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Date
December 4, 2013

Dance Marathon!

Transcript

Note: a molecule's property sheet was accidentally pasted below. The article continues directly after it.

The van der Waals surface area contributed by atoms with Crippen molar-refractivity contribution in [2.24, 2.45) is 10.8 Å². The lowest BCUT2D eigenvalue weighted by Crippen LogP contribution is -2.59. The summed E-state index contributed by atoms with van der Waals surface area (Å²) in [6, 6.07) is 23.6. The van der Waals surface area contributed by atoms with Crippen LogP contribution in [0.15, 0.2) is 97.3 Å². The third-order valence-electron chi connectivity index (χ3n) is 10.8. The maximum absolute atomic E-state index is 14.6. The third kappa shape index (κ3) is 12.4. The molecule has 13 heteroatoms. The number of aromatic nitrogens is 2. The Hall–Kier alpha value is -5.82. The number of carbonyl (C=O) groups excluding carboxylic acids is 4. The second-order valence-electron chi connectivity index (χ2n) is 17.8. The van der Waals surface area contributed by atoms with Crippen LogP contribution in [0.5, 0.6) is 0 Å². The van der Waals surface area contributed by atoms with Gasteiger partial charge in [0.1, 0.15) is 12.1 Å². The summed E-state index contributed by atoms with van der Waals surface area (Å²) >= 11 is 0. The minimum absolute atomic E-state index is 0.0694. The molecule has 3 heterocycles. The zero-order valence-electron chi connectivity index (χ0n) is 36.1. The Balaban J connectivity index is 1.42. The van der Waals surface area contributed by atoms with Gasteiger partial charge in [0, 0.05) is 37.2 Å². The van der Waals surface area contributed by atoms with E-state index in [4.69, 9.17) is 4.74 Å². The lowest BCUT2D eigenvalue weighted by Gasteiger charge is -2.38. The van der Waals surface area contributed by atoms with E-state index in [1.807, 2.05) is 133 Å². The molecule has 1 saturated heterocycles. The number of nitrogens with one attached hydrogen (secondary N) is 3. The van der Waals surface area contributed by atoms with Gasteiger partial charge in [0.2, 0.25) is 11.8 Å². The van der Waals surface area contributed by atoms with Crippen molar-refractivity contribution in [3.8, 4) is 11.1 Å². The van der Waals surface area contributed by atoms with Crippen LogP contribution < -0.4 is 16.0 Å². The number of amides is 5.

Shelby: In 1991, a group of students in Bloomington, Indiana got together to honor a friend who died of AIDS. They raised $10,000 for a local children’s hospital just by busting some moves on the dance floor. Today, it is the second biggest charity run by students in the entire country, and Scott Evans went there to see what it is all about. Scott: You have heard of marathons where you run… Oh, that is rain! Not today. …Or even ones that show episodes of your favorite show back-to-back-to-back… Ha-ha! The Kardashians. But have you ever heard of a dance marathon? I traveled to Indiana University in Bloomington, Indiana to find out for myself. What is Indiana University’s dance marathon? Katie Speer: It’s a year-long fundraising effort that culminates in a 36-hour dance marathon where students come and they stand for the whole 36 hours, and they don’t sleep, to show support for the kids at Riley Hospital for Children in Indianapolis. Scott: Don’t sleep? Katie: Don’t sleep for 36 hours. Scott: The event is spread out over a weekend, and 3,500 student participants move through three stations: dance class, floor games and a refueling station. Carbo-load, baby! Dancers learn a 10-minute routine set to a mash-up of songs played throughout the night. Now, I thought 10 minutes sounded like a lot, but when you have 36 hours to learn it, it couldn’t be that bad, right? Okay. Maybe 10 minutes is a lot. I need some practice…a lot, a lot of practice. But aside from doing a lot of dancing, this event also donates a lot of money. Katie: Over 14 million has been raised. Last year alone, we raised 2.1 million. Scott: It was a record-breaking year for the group. And this year, the goal is even more ambitious. Katie: I have a high goal. I would love to see us hit 2.5 million. Scott: The IU Dance Marathon is the second largest non-profit organization run by students. Patients of the children’s hospital, known as Riley kids, hit the stage to share their stories of triumph, encouraging the dancers to stick it out and reminding them why their work is so important. Katie: A lot of Riley kids compare it to Christmas and say it’s their second-favorite day of the year. So we just come here, we dance, we celebrate and we have a great time. Scott: Even the Indianapolis Colts were in the building to lend a helping hand. Long snapper Matt Overton says his connection to the hospital is personal. Matt Overton: Riley is dear to my heart. I know a lot of these kids, I know a lot of these families. I’ve created very close personal bonds with them. And I’m here to support it. Scott: So while the dancers take a break from, well, all the dancing, I caught up with IUDM veteran Leah Tribbett. Why was it important for you to be here and be here dancing for 36 hours? Leah Tribbett: It’s the least we can do to give them this time of our effort and strength when they are fighting for their lives, you know, every single day. Scott: Simple but clear inspiration. Then it was time for the big reveal. The final total raised more than $2.6 million, surpassing their goal and a new record for the IUDM. And Katie has a bit of advice for anyone who thinks it takes huge efforts to make a difference. Katie: Seventy percent of our total is raised by donations under $50. We are just sort of the example that every little bit matters so much. Scott: Scott Evans, Channel One News. Shelby: The dance marathon is proof that every single one of us can make a difference. If you want to give back, we have a ton of ideas for you over on the Impact page at Channelone.com.

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